Tag Archives: Black Swan

10 Fascinating Films Exploring Mother-Daughter Relationship

Today (11th) is Mother’s Day in the UK, and I am exploring a mother-daughter relationship on screen. At times, this relationship is sweet and inspiring, at other times – it is challenging and even devastating. Recent films that explore (partially or otherwise) a mother-daughter relationship include “Lady Bird” and “I, Tonya”, and the question arises – what other movies do the same? In no particular order:

Terms of Endeartment PosterI. Terms of Endearment (1983)  

This is a comical tearjerker of a movie about the relationship of a mother and her daughter (Shirley MacLaine and Debra Winger), and its enduring nature. Underneath, the movie is about many things, such as accepting people for who they are and making peace. The film also features the performance from Jack Nicholson.  

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Mildren PierceII. Mildred Pierce (1945) 

 The film perhaps shows a more destructive mother-daughter relationship, but a relationship neverthelessJoan Crawford gives an outstanding performance as the mother of a spoiled daughter Veda (Ann Blyth) who only thinks about social-climbing and is ashamed of her mother’s blue-collar profession. Will there be a time when Veda goes too far and Mildred snaps?  

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“Perfect Blue” (1997) vs. “Black Swan” (2010): Is Aronofsky’s Black Swan Perfectly Blue?

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Darren Aronofsky’s 2010 feature “Black Swan” is an Academy Award-nominated film, telling the story of a young ballerina Nina Sayers, whose transformation from a shy ballet dancer to a leading heroine ballerina of Tchaikovsky’s “Swan Lake” production causes a psycho-sexual breakdown. “Perfect Blue” is a 1997 Japanese animated movie based on a novel by Yoshikazu Takeuchi, telling the story of Mima Kirigoe, whose rapid descent from an admired pop-idol into a “tarnished” rookie actress has disastrous consequences.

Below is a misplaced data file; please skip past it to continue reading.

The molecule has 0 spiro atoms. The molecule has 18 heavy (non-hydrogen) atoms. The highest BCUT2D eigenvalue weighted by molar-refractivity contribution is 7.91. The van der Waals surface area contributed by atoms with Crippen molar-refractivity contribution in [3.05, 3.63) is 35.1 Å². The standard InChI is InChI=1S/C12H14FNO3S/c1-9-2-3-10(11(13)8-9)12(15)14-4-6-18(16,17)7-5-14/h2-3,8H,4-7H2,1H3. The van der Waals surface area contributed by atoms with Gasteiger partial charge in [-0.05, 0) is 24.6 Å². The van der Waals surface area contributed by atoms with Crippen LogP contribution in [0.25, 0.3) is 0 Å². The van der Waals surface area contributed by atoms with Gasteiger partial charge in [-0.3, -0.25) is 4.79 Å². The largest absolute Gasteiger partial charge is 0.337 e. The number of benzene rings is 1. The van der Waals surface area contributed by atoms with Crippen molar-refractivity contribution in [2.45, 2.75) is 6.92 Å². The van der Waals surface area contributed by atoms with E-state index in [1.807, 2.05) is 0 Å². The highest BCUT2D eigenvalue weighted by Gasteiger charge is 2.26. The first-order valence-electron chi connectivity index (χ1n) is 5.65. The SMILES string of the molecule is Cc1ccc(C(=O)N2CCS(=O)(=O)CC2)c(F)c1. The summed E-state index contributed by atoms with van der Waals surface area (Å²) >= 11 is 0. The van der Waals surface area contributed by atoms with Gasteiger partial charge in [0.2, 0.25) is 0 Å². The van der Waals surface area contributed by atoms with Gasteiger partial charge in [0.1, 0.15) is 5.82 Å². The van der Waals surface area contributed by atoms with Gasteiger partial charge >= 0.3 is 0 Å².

In this piece, I will compare the two films closely, arguing that the two films share substantial similarities in terms of the plot, character, style, design, execution and the little details, pointing to the conclusion that “Perfect Blue” was – at the very least – the direct and main inspiration for “Black Swan” (and even something much more than that), though Aronofsky himself denied the claim. Going further, the similarities are so striking that it could even be said that Aronofsky essentially re-made “Perfect Blue”, but changed the setting to a ballet, and re-modelled some characters, disguising them as others. 

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“Black Swan” Review

Black Swan (2010)   

**SPOILER ALERT**

Directed by Darren Aronofsky (‘Requiem for a Dream’ (2000)), ‘Black Swan’ is an ambitious psychological horror film promising to submerge the viewer into the world of classical ballet, game of sexual seduction and pure psychological delirium, but has it delivered? 

In ‘Black Swan’, Natalie Portman plays Nina, a ballet dancer in a respected dance company headed by Thomas Leroy (Vincent Cassel). Leroy is to stage a new production of ‘Swan Lake’, and chooses Nina as his Swan Queen. Although Leroy is sure that Nina can dance the beautiful, fragile and innocent White Swan, he is not convinced that she can dance the Black Swan, who is a confident, strong, seductive and lustful ‘twin’ of the White Swan. There is also another ballerina in the company, named Lily (Mila Kunis), who seems to fit the Black Swan image perfectly. She is more in-tune with her sensual nature and is more relaxed on stage than Nina. There is also Beth Macintyre (Winona Ryder), a retiring ballerina, who is both the source of Nina’s inspiration and a warning for her. As Nina’s debut in ‘Swan Lake’ approaches, Nina’s domineering mother (Barbara Hershey) exert more and more pressure on her, and Nina’s acquaintance with Lily produces some unexpected results, leading to Nina’s rapid physical and psychological breakdown/metamorphosis.

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